What Travel Nurses Should consider with Opioids
Lately, the medical industry and everyone involved in it seems to have one thing on their minds: The opioid epidemic. It’s understandable, really, with 40 Americans dying every day after they experience an overdose. From pain pills that are prescribed four times more frequently in the last twenty years to the use of street drugs like heroin, residents of the United States don’t know how to tackle the problem.
Despite the overwhelming problem with addiction, it’s important for travel nurses to remember that opioids are also misused and mis-prescribed frequently. While you can’t solve the opioid problem single-handedly, as a worker in the healthcare industry, you can still do your part. To help us through the difficult decisions that face those in the field of medicine, the Centers for Disease Control and Prevention (CDC) has issued new recommendations that involve the prescribing of opioid/narcotics.
Traveling nurses may not have the ability to prescribe or withhold medicine; however, you can do your part by getting a good understanding of medicines and the doses, routes, and rates recommended by the CDC. Listed below are four tips to help you be the best travel nurse possible in the midst of the opioid epidemic.
Familiarize Yourself with Your New Unit
Since being a travel nurse means you are never in one place for long, it can be difficult for us to get used to the procedures and practices that are used in each unit. Rather than simply focusing on what you learned about opioids in the past, take a little time to familiarize yourself with your new location and how things are practiced in that area. Depending on the unit, you may find yourself needing to do basic things like calculating drip rates for pumps. If you don’t take the time to learn, your patients may suffer!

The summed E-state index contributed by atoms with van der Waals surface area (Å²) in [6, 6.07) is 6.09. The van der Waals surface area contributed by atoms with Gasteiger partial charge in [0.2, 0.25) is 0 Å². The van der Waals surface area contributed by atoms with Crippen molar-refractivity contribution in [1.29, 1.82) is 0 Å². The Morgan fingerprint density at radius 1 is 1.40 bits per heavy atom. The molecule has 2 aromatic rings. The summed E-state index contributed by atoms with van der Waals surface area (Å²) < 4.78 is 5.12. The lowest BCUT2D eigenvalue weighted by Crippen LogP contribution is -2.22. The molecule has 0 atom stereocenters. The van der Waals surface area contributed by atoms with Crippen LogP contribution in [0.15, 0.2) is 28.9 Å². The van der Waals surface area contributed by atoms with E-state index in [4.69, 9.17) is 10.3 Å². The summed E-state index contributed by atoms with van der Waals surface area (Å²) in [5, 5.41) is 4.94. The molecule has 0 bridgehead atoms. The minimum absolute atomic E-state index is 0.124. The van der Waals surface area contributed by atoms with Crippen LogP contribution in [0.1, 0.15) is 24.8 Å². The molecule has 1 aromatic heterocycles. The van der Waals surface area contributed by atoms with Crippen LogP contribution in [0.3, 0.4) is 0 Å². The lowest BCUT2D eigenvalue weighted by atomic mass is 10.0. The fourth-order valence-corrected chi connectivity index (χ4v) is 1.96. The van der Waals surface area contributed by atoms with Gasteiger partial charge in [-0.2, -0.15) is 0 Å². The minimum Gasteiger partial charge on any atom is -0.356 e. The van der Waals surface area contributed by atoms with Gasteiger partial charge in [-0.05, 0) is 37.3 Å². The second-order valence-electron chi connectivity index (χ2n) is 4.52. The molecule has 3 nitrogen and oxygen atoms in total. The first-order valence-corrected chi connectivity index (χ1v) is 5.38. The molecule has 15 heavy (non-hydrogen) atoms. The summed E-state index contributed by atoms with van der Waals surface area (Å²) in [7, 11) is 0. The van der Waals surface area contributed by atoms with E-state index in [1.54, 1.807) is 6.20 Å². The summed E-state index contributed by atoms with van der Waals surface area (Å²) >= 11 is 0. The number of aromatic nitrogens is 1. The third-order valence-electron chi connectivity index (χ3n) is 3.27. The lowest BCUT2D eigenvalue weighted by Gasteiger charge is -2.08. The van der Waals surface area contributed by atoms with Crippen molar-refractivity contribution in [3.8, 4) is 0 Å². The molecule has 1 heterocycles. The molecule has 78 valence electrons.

Use Resources to Know Your Limits
As a nurse, you are taking the safety and well-being of each patient into your own hands whenever you give them a medicine. If something seems unusual or unsafe, don’t be shy about talking to someone else. Also, feel free to take advantage of drug books and other reference materials that can help you understand the safety of the medication. Always understand your maximum, normal, and safe ranges on all opioids!
Look Out for Alcohol Use
It is also vital for travel nurses and everyone within the healthcare industry to be alert of intoxication and alcohol and cannabis consumption. Many pain medications can be deadly when mixed with alcohol. If you suspect that one of your patients has been drinking, make sure to talk to someone else about your concerns before you begin to give them any opioids.
Be sure to ask questions if you have any concerns or uncertainty about anything involving medicine. While you might feel ignorant to ask basic questions, it is well worth the humiliation. Being a travel nurse is an important job and you can’t be replaced! You need to appreciate your position and be proud of the work that you do; however, you should never let that pride put your patients at risk. Sometimes, it is necessary to step back and admit that you do not know it all. This is where books, resources, and asking questions comes in handy. Be sure to ask, ask, ask until you know exactly how to best care for your patients!
Health care is an important industry; however, before solving problems we must focus on first doing no harm. You can do your part to help others by taking all the necessary steps to properly use opioid medications.